JOHN C. GREENWAY WAS A BIG MAN IN HIS DAY
Most schools today are named after people from the past who had some sort of important contribution to society. Our great high school was named after none other than the local hero, John C. Greenway. However, not many Greenway students know Mr. Greenway’s story.
Before Greenway got involved in the mining business, he was actually a veteran. Greenway was part of the Rough Riders in Cuba, which was an American cavalry during the Spanish-American War. During this time, Greenway met his long time friend Theodore Roosevelt. They fought side by side defeating the Spanish Army.
After his service with the Rough Riders, Greenway went into mining. His first mining job was with the Oliver Mining Company in Pittsburgh beginning in 1898. In 1905, he became superintendent of the Canisteo District in Minnesota. He left Minnesota in 1910 to assume his new position as general manager of the Calumet and Arizona Copper Company. This is when Greenway started venturing towards Ajo. It didn’t take him long to decide to attempt to buy or obtain options on the mineral lands there. After making his inspection, he obtained 70% of the company’s stock of the New Cornelia Copper Company. They tested the mine and found that some 40 million tons of two different kinds of copper ore were available. The situation appeared to be ideal for open pit, steam shovel mining.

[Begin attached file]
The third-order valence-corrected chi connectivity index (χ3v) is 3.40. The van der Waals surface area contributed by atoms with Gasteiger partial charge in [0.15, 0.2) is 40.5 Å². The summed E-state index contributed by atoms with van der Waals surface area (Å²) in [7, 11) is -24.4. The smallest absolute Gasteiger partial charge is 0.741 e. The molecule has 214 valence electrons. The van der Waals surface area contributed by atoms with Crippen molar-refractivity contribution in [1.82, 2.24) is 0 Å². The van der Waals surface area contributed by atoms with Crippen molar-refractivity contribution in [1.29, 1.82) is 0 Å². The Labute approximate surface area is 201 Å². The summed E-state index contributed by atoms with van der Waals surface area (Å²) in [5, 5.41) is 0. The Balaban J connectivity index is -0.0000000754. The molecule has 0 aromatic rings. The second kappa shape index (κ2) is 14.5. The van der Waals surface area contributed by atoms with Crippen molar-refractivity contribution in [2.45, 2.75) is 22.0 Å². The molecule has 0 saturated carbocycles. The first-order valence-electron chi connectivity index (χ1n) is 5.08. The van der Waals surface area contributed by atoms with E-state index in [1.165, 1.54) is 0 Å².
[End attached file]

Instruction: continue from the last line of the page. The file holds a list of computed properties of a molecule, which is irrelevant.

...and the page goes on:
In 1917, Greenway went to Washington to see his old friend, secretary of war Newton Baker. Greenway was given a commission in the corps of engineers with assignment to France. In 1918, with a promotion, he was in the thick of battle. On several occasions, he was in the lead in attacks on the Germans during some of the bloodiest fighting of the war. He was recommended in December of 1918 for a Distinguished Service Cross for extraordinary heroism in Houppi Bois, north of Verdun. A few years later, he placed his name for nomination to run for Vice President of the United States in 1924; however he never served in elected office.
Greenway got married to Isabella Greenway at age 51 on November 4th, 1923, in Santa Barbara, California. He soon died a few years later on January 19th, 1926. Before his death, he built the Greenway mansion in Ajo. It still stands there today and is owned and accompanied by a local family. Many of these facts were found in “John C. Greenway and the Opening of the Western Mesabi” written by Donald L. Boese.
After his death, a state of John C. Greenway was placed in the capitol’s Statuary Hall collection. His grave is part of the mansion property.